Do you want your children to keep up with their reading over the summer and have fun while doing it? Libraries across the region offer summer reading clubs throughout the summer that kids can participate in and earn rewards. Specifically, the TD Summer Reading Club is a free program offered through Canadian libraries to kids of a range of ages and all abilities.
Most public libraries in Niagara participate in the TD Summer Reading Club or offer a version of the program. Kids can read books recommended by the library or chosen themselves, track their own reading, participate in activities – often using the outdoors – and collect reading incentives.
These programs encourage children to keep reading throughout the summer and help prevent them from slipping behind in their reading skills.
The goal is to get kids reading for fun, says Niagara-on-the-Lake Public Library community engagement co-ordinator Debbie Krause, who oversees the summer reading program there. Offering children a variety of reading material is important, she says.
“We encourage kids to read all manner of print in hopes that they will enjoy reading as a fun activity and not just something they have to do. Let them choose! All types of print are acceptable. It’s about enjoying the experience and discovering that reading is fun.”
Rebecca Lazarenko, public services librarian at the Thorold Public Library, believes there are many benefits for children who participate in summer reading clubs.
“We often talk about the ‘summer slide’ syndrome where students lose some of the knowledge they gained throughout the year by participating in daily repetition and practice. Not only does summer reading address this concern, but it also presents reading as a fun and optional leisure activity – often the opposite of how children are used to viewing literature in a school environment,” says Lazarenko.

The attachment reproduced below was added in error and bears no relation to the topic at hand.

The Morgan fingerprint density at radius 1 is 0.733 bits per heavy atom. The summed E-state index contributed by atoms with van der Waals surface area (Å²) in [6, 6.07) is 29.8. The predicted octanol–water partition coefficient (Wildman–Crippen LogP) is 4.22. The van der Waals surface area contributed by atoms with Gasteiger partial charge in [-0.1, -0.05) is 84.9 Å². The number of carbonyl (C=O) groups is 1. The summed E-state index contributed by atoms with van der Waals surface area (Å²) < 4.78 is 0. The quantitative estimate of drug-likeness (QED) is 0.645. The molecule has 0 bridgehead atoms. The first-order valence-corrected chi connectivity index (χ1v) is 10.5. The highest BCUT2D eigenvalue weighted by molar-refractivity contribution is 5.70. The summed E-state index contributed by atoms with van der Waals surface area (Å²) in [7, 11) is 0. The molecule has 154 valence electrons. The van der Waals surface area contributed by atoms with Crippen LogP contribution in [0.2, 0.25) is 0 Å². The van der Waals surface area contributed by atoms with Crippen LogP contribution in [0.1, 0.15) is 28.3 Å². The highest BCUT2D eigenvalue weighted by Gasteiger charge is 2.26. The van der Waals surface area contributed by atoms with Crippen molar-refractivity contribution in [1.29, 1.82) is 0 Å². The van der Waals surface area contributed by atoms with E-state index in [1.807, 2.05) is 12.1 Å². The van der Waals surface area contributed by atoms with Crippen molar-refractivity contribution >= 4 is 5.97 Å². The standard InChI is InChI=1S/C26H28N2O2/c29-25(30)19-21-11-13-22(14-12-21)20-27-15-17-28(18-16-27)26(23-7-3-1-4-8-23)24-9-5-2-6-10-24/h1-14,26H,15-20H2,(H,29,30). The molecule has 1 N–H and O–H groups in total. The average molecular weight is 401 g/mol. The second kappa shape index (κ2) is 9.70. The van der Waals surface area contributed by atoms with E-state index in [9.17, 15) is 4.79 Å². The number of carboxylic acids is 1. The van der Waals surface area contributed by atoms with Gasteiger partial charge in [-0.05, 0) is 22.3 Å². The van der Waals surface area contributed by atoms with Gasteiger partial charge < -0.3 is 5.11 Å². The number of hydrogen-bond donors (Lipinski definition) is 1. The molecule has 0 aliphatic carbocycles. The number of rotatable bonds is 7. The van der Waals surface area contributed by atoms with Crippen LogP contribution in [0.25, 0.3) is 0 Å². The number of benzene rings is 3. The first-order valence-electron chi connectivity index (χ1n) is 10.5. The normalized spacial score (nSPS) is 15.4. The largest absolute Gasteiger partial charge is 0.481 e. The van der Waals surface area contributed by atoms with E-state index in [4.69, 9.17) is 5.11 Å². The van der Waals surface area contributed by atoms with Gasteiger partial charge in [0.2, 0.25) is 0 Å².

“As part of the club we engage in many different activities that appeal to different types of learners. The mix of ages also works to expand the children’s social circles.”
What are the ages that can participate?
Typical of most summer reading clubs, the Thorold library program welcomes kids in a range of ages and has previously included children from the age of four to 13.
There is no commitment or minimum and the program is completely free, says Lazarenko. Children are encouraged to not only simply read more, but expand their range of reading: challenge themselves, pick up a new genre, or try a chapter a day.
“We are happy to make recommendations, but the children get to select their own titles and we find that this ownership really engages them.”
Children receive small prizes for books read and are asked one or two questions about what they’ve read.
“They are always very excited to share the titles and series they’ve come across,” she said.
Lazarenko suggests letting your children take the lead and build upon their interests. If your little one is really into superheroes, check out the new comic book collection, which might lead to reading a whole graphic novel serial and then perhaps a larger chapter book.
“If the child is not engaged, reading becomes a chore. If there is one thing we try to promote, it’s finding your personality in reading.”
There is a book for everybody and once young readers really get that, they will come back to it on their own, she says. “Reading as a family or discussing books together brings another interactive element that your child may enjoy.”
Whether your child is already an enthusiastic reader, or might benefit from a gentle nudge that could foster a love of reading, it’s worth checking out your local library to see what they offer in the way of a summer program. Happy reading!
Check your local library for TD Summer Reading Clubs!